Florida Mayor Criticized for Calling LGBT Parade Accident 'Terrorist Attack' Before Facts Known

The mayor of Fort Lauderdale, Florida, has been asked to apologize after he claimed that the driver of the truck who hit a crowd at the Stonewall Pride Parade in Wilton Manors on Saturday was a terrorist.

Mayor Dean Trantalis witnessed the pickup truck drive into spectators at the parade. He described the events of the accident to a reporter for WPLG at the scene and said he believed the driver was aiming for Florida Congresswoman Debbie Wasserman Shultz, who was nearby when the incident happened.

One piece of the #FortLauderdale story that is being under-reported is Mayor @DeanTrantalis alluding to Debbie Wasserman Shultz being an intended target of a terrorist with seemingly no evidence. https://t.co/1rKiANuI5T

— Matt Karolian (@mkarolian) June 20, 2021

"This was a terrorist attack against the LGBT community; this is exactly what it is," he said.

The reporter then asked Trantalis if he believed the crash was an accident.

"Hardly an accident. It was deliberate, it was premeditated and it was targeted against a specific person. Luckily, they missed that person, but unfortunately, they hit two other people."

Trantalis echoed his statement after learning that one of the people struck had died.

"What we saw was a terrorist attack on the LGBT community," Trantilis said. "This is disgusting; we will not stand for this. This is not going to happen in my city or any city."

Following the accident, the president of the Fort Lauderdale Gay Men's Chorus, Justin Knight, identified the driver as a member of the chorus.

"To my knowledge, this was not an attack on the LGBTQ community," Knight said in a statement to NBC.

Truck Crashes Into Pride Parade
Police investigate the scene where a pickup truck drove into a crowd of people at a Pride parade on June 19, 2021 in Wilton Manors, Florida. One person died and one was injured in the incident that is still under investigation. Jason Koerner/Getty Images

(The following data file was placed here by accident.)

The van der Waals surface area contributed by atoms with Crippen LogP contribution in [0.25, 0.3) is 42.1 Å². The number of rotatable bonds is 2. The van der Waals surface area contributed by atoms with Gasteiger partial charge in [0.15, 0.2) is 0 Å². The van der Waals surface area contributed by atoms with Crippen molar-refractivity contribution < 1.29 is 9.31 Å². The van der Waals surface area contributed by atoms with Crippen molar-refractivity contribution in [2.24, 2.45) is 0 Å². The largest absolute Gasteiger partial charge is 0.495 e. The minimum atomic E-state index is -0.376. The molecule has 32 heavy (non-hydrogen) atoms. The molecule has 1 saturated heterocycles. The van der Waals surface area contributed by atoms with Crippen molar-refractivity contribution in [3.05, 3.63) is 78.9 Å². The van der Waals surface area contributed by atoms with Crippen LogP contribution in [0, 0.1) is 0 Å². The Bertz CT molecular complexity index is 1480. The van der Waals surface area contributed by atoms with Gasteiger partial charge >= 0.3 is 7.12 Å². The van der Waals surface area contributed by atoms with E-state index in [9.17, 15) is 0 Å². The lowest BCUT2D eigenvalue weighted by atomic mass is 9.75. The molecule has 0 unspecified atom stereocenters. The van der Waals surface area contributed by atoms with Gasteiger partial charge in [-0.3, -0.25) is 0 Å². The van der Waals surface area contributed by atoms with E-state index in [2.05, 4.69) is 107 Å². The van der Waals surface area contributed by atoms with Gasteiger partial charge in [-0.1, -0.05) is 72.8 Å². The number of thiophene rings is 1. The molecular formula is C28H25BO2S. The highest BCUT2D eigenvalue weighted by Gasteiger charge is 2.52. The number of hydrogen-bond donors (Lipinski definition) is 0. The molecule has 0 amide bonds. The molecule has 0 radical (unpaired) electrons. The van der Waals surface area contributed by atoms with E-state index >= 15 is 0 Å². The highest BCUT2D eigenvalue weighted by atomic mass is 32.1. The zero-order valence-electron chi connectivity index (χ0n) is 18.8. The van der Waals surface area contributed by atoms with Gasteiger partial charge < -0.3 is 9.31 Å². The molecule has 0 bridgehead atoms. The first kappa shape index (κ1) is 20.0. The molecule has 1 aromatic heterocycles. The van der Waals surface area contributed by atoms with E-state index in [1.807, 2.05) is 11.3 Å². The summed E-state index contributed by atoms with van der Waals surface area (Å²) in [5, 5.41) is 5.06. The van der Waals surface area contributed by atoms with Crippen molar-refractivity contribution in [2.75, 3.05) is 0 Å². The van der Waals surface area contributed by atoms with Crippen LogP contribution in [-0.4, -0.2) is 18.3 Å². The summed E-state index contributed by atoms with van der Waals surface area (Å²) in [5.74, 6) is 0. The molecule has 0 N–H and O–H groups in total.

The Wilton Manors City Commissioner, Chris Caputo, tweeted shortly after the crash that killed one person, saying that he was "filled with sadness," but "it seems increasingly probable that it was an accident."

Criticism on social media aimed at Trantalis began after a video of him calling the event a terrorist attack was posted to Twitter.

"If the Mayor had waited even 15 minutes, then he could've made a reasoned statement. Video of the arrest showed the driver wearing a gay men's chorus t-shirt, which was more than enough to sew reasonable doubt about the intent of the driver," author and radio host Grant Stern said in a tweet.

"Would have been neat if the mayor waited for facts," journalist Carmine Sabia said.

"I hope @DeanTrantalis gets sued and then removed from office or defeated. Government officials shouldn't be able [to] accuse someone of *terrorism* so flippantly without facts," Claremont Institute Senior Fellow, David Reaboi tweeted.

Further criticism rang out on Twitter asking that the mayor retract his premature statement and apologize for labeling the incident as a terrorist attack. Trantlis has yet to comment on the situation.

Newsweek reached out to Trantalis, but did not hear back by publication time.